#4 – Snowcrash by Neal Stephenson.
This one's so ‘out there’ in its vision of the future, it’s a dystopian inspiration. Anarcho-capitalism, an avatar-packed MMO VR world, massive hyperinflation, bio-warfare and corporate-owned suburbia. Stunning.
#3 – Bleak House by Charles Dickens.
Hard to pick my fav Dickens (I also love Our Mutual Friend) but this has it all: legal plot twists (conflicting wills), intrigue, danger (spontaneous combustion) and loads of great characters. A masterful work.
#2 – Generation X - Tales for an Accelerated Culture by Douglas Coupland.
A big-hearted story about Gen Xers telling each other life stories. I found the book in a discount bin in the 90s. It was my intro to one of my now fav writers. He’s a sharp culture-vulture and really funny.
#1 – Gormenghast by Mervyn Peake.
Castle Gormenghast is a sprawling, decaying, gothic labyrinth. Its deliciously-Dickensian inhabitants are its strength: scheming Steerpike, wild Fucshia, Lord Sepulchrave and Titus: the boy about to inherit it all.
These books - and others - have been a huge influence and help in writing the 5fingers series, including book 5 - 5fingers: freedom - which is being launched September 29th 2018. Come to the free launch event if you can!
How about you? What's your favourite book? Let me know - comment below!
Today I’m speaking to two sets of people: ones who want to read more books, and parents who are wondering: how can I get my kids to read more? I have three school age kids. From month to month, they love reading, hate reading or are indifferent to reading. Regardless, I try to model persistent reading to them, and encourage them to learn to love books for themselves. Here are my top tips.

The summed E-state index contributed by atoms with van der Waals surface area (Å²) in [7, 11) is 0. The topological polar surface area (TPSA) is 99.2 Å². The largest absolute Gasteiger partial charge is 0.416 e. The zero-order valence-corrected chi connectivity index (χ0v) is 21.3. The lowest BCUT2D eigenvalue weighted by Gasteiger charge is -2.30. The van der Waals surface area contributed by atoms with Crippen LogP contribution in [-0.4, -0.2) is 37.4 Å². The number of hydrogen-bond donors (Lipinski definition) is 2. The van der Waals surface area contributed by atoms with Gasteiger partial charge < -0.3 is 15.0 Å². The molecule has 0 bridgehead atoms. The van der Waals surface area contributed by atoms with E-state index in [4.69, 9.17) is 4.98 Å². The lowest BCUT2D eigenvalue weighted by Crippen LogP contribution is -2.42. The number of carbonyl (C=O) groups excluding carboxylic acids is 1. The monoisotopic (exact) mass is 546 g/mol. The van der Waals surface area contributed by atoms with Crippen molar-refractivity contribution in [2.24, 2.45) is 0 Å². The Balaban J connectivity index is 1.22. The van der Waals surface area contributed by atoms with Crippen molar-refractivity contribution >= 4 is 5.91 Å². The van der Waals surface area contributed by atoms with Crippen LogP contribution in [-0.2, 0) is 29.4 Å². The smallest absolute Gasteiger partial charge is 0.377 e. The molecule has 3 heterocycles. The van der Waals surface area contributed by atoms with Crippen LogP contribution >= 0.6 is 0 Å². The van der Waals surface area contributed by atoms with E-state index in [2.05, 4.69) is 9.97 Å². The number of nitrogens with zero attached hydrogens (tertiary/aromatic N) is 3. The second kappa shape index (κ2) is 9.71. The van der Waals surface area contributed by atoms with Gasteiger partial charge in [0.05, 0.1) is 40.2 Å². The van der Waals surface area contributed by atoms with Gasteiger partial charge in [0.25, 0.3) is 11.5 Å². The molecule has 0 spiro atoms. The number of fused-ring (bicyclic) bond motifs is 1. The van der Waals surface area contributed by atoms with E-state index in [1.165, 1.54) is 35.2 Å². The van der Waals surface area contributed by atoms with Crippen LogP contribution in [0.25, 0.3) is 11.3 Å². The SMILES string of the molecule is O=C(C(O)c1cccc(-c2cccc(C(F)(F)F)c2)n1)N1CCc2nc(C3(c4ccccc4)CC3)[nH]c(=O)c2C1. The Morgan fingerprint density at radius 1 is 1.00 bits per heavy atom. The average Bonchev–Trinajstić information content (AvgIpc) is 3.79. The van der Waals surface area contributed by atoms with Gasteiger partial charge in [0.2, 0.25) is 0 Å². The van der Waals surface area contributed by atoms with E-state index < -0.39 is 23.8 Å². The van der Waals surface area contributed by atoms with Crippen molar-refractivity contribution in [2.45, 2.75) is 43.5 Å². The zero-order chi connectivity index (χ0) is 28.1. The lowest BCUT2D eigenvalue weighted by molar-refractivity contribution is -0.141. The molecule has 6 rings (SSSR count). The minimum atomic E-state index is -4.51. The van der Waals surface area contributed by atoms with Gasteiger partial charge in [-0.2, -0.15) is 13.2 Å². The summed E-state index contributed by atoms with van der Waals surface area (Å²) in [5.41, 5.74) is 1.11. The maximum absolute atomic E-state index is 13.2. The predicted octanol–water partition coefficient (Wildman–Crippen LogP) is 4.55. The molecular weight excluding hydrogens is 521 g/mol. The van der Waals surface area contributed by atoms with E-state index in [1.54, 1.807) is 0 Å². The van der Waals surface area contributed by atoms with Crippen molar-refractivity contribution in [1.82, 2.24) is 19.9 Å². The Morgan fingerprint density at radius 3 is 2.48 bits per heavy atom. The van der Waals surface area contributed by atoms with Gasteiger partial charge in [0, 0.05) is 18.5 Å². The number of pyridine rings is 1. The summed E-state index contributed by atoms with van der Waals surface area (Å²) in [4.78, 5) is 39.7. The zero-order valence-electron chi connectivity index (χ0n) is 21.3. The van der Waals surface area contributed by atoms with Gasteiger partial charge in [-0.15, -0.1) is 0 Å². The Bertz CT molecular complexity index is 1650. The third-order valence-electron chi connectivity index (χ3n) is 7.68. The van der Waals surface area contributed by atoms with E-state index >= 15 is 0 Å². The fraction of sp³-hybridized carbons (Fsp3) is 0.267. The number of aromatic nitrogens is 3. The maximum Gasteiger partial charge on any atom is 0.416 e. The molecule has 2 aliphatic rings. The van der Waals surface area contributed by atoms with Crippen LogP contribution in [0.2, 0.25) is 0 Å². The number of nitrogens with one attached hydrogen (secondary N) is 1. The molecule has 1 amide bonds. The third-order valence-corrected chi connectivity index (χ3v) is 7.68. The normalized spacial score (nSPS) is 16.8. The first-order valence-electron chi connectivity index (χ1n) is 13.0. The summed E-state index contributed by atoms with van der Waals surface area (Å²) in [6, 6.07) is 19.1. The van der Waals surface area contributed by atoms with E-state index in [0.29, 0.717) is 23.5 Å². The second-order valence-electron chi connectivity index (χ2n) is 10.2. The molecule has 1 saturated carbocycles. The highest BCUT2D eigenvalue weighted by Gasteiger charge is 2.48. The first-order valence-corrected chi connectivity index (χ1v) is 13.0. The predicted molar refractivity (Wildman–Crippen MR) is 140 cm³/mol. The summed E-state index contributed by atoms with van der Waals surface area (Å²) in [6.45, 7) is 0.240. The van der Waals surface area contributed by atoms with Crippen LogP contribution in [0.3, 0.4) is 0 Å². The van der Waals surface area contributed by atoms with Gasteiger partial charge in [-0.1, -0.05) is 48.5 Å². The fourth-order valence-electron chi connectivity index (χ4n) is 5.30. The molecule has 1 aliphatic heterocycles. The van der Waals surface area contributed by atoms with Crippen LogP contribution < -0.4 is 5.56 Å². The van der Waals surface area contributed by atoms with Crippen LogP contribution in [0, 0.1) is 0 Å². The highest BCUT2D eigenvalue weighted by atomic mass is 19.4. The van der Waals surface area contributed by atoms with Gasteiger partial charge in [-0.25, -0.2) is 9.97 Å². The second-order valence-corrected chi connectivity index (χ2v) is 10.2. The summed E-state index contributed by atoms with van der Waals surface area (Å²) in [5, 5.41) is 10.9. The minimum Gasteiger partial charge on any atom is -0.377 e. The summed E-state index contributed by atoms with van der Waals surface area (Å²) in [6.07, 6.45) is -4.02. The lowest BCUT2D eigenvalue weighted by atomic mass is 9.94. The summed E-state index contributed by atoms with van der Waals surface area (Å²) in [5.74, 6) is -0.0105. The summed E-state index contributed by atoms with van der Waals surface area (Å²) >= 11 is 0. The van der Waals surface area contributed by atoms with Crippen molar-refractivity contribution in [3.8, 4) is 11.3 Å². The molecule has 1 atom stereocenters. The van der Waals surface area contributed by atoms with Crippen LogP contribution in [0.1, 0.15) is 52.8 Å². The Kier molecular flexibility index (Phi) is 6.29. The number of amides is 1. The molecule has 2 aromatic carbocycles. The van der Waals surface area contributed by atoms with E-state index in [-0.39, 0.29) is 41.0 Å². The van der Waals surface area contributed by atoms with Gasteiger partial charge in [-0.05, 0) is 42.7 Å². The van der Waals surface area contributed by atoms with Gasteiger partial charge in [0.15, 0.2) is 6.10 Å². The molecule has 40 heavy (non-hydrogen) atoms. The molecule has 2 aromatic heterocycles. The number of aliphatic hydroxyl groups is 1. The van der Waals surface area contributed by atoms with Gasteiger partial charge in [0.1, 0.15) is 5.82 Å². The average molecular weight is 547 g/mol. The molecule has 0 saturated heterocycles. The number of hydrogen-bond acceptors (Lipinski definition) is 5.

1. Let your kids catch you reading. Read in different places, chairs and rooms. Sit on the stairs and read, read while you’re snacking or in bed. Make it the culture of your house to have piles of books around, and dip into them! Children tend to do what they see modelled to them.
2. Read with them. Not just when they’re toddlers or early years. Carry on reading with them as they approach their teenage years. Do it today. Read a chunk, then let them read a chunk. Set a regular time to read – morning, after school, early evening or late evening - whatever works for you.
3. Pick a book and read it as a family. We’ve done the Lord of the Rings, The Magic Faraway Tree, and Narnia, among others. Reading something almost every day is a challenge: sometimes we don’t feel in the mood. But we keep going and it's so worth it!
4. Encourage your kids to read to you. I have seen my children’s reading levels and comprehension rise over time as we’ve asked them to read out loud to us. We do the voices, sometimes use accents, and try to put expression into our readings. It’s great fun!
5. Read widely. Both on your own and with your kids, because variety is the spice of life, right?
6. Have switch-off days. Maybe pick the odd Saturday or Sunday. Turn off the TV, computers and phones and read as a family. Why not?
7. Create reading spaces. Bean bags, cushions, light music, candles. Comfy, quiet, relaxing...
Love life, love reading! JRx
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Joshua Raven, novelist. Read about my writing and my life here. And have you discovered 5fingers yet?